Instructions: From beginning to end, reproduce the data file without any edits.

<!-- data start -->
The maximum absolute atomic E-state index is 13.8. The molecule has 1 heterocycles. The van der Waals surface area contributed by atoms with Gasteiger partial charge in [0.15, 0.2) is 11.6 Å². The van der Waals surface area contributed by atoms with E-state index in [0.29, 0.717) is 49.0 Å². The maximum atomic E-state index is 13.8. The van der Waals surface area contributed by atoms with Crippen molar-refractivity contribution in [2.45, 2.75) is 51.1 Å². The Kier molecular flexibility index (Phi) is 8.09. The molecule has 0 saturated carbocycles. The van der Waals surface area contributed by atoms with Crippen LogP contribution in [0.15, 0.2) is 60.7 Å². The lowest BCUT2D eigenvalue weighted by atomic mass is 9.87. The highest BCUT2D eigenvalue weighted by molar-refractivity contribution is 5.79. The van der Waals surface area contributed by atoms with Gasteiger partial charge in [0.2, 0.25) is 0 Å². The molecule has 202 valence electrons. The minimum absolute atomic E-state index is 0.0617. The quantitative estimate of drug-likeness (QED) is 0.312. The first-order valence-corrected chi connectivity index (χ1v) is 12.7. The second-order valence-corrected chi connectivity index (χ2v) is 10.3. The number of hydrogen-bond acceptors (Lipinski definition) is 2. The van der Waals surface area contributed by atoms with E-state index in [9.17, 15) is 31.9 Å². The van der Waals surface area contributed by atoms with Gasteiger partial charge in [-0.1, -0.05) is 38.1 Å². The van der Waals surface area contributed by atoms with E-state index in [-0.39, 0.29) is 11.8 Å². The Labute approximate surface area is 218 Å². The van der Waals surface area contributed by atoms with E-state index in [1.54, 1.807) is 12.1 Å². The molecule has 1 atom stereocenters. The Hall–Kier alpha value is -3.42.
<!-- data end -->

The maximum absolute atomic E-state index is 13.8. The molecule has 1 heterocycles. The van der Waals surface area contributed by atoms with Gasteiger partial charge in [0.15, 0.2) is 11.6 Å². The van der Waals surface area contributed by atoms with E-state index in [0.29, 0.717) is 49.0 Å². The maximum atomic E-state index is 13.8. The van der Waals surface area contributed by atoms with Crippen molar-refractivity contribution in [2.45, 2.75) is 51.1 Å². The Kier molecular flexibility index (Phi) is 8.09. The molecule has 0 saturated carbocycles. The van der Waals surface area contributed by atoms with Crippen LogP contribution in [0.15, 0.2) is 60.7 Å². The lowest BCUT2D eigenvalue weighted by atomic mass is 9.87. The highest BCUT2D eigenvalue weighted by molar-refractivity contribution is 5.79. The van der Waals surface area contributed by atoms with Gasteiger partial charge in [0.2, 0.25) is 0 Å². The molecule has 202 valence electrons. The minimum absolute atomic E-state index is 0.0617. The quantitative estimate of drug-likeness (QED) is 0.312. The first-order valence-corrected chi connectivity index (χ1v) is 12.7. The second-order valence-corrected chi connectivity index (χ2v) is 10.3. The number of hydrogen-bond acceptors (Lipinski definition) is 2. The van der Waals surface area contributed by atoms with E-state index in [9.17, 15) is 31.9 Å². The van der Waals surface area contributed by atoms with Gasteiger partial charge in [-0.1, -0.05) is 38.1 Å². The van der Waals surface area contributed by atoms with E-state index in [-0.39, 0.29) is 11.8 Å². The Labute approximate surface area is 218 Å². The van der Waals surface area contributed by atoms with E-state index in [1.54, 1.807) is 12.1 Å². The molecule has 1 atom stereocenters. The Hall–Kier alpha value is -3.42.